The optic tract begins immediately after the optic chiasm and eventually splits into two divisions: the left and right optic tracts. The information carried within these tracts is exclusive to the same side as its visual field. This means that images seen in the left half of the visual field will flow into the left optic tract and the right visual field halves enter the right optic tract. These tracts follow the posterior portion of the thalamus ending in the LGN.


The term geniculate means to bend as this nucleus wraps to the lateral side of the posterior part of the thalamus and is ellipsoid in shape. The LGN is separated into six distinct layers with each layer receiving certain visual information. These layers have either parvocellular or magnocellular neurons, which are the target neurons for specific axons within the optic tract. Parvocellular neurons are commonly called P cells and are necessary for processing color and edges of an image; magnocellular neurons or M cells are important for depth perception and motion. Additionally, K cells (neurons within the retina that help with color vision) terminate on small neurons lying between the six layers. Layers 1, 4, and 6 receive information from the contralateral temporal visual field, while layers 2, 3, and 5 receive information from the ipsilateral nasal visual field. The output of the P, M, and K cells make the optic radiation and end in the primary visual cortex.

Optic Radiation

From the left and right LGN, visual information is sent to the V1 region of the occipital lobe via the left and right optic radiations. V1 of the occipital lobe is also called the primary visual cortex and has six layers of neurons. The optic radiations move posteriorly and medially to the most posterior portion of the occipital lobe. P cell axons terminate in layer 4Cβ, while the M cell axons end in layer 4Cα. Finally, the K cells connect to blobs (large neurons) located in layers 2 and 3 of V1. Up to now, visual signals have been processed relatively straightforwardly. This will change once the signal enters the visual cortex.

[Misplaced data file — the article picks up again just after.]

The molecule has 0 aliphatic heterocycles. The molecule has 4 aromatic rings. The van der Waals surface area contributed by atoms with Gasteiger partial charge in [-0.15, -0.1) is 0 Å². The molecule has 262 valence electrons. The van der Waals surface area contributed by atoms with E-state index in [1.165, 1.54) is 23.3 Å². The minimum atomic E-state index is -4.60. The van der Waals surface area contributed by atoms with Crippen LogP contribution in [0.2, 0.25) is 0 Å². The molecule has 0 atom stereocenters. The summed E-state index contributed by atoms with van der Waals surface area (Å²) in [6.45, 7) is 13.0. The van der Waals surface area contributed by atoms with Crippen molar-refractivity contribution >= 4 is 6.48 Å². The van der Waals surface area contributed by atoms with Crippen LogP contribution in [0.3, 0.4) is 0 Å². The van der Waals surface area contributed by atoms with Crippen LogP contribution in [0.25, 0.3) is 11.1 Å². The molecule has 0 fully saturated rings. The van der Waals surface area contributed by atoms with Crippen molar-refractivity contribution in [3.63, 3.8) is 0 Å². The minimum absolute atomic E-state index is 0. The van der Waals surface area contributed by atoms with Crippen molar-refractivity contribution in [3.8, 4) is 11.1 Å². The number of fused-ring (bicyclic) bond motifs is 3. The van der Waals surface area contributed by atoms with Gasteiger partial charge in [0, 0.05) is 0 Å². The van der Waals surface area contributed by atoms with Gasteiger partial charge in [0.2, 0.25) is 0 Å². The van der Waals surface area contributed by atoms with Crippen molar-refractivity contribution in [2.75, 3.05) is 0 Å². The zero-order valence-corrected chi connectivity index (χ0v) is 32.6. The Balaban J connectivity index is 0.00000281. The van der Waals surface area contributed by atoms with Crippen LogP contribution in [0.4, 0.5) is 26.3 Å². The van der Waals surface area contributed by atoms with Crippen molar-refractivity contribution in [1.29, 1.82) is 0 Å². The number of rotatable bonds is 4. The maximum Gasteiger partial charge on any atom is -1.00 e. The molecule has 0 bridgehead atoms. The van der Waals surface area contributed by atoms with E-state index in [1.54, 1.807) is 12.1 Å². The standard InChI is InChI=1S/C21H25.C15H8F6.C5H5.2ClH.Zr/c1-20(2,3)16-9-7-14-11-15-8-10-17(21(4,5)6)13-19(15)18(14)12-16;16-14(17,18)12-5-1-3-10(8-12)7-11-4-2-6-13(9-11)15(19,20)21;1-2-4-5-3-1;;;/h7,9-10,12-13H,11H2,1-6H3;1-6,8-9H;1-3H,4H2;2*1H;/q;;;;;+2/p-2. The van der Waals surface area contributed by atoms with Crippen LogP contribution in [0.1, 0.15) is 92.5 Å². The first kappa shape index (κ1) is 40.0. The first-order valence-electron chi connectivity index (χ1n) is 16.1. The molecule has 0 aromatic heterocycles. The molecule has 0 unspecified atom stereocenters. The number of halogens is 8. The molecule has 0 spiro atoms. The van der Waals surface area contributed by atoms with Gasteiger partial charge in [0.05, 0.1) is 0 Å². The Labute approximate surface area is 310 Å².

Visual Cortex

The visual cortex is responsible for processing image information. In humans, it makes up the largest of the sensory systems that are represented in the brain. The visual cortex has a hierarchy of regions starting with V1, which is the primary visual cortex or the striate cortex. This region’s input comes directly from the LGN. The extrastriate visual cortices are regions V2, V3, V4, and V5. These secondary visual areas are necessary for processing the most basic information, such as light intensity, colors, lines and edges making “bars,” and orientation. For example, neurons in V1 and V2 are activated when specific orientations of bars or combinations of bars are seen in a specific region of the visual field. It is thought that this helps with identifying corners and edges of an image. As visual information passes through the hierarchy of the visual cortex, the processing becomes more and more complex, making the image more realistic.

Visual Association Cortex

Finally, the visual association cortex receives information from the hierarchy of the visual cortex. Here, the neurons respond to complete objects that were seen in the visual field. For example, cells in the visual association cortex are activated when a specific type of car, like a red Toyota Prius, is seen. This information is then moved into two different pathways of the brain, called the ventral and dorsal streams, to identify “what” the object is and “where” it is in space. The ventral stream moves toward the temporal lobe, while the dorsal stream moves toward the parietal lobe. The ventral stream is used in first recognizing that the object is a “vehicle,” then identifying the object as a “red car,” and then applying it to a specific category: “a red Toyota Prius.” The dorsal stream will take the surrounding environment of the red Toyota Prius to help place its location in reference to the person. This is called spatial attention.

Jennifer L. Hellier

See also: Blind Spot; Hubel, David H.; Occipital Lobe; Optic Nerve; Retina; Sensory Receptors; Visual Fields; Visual Perception; Visual Threshold; Wiesel, Torsten N.

Further Reading

Bear, Mark F., Barry W. Connors, & Michael A. Paradiso. (2007). Neuroscience exploring the brain (3rd ed.). Baltimore, MD: Lippincott Williams & Wilkins.

Kandel, Eric R., James H. Schwartz, Thomas M. Jessell, Steven A. Siegelbaum, & A. J. Hudspeth (Eds.). (2012). Principles of neural science (5th ed.). New York, NY: McGraw-Hill.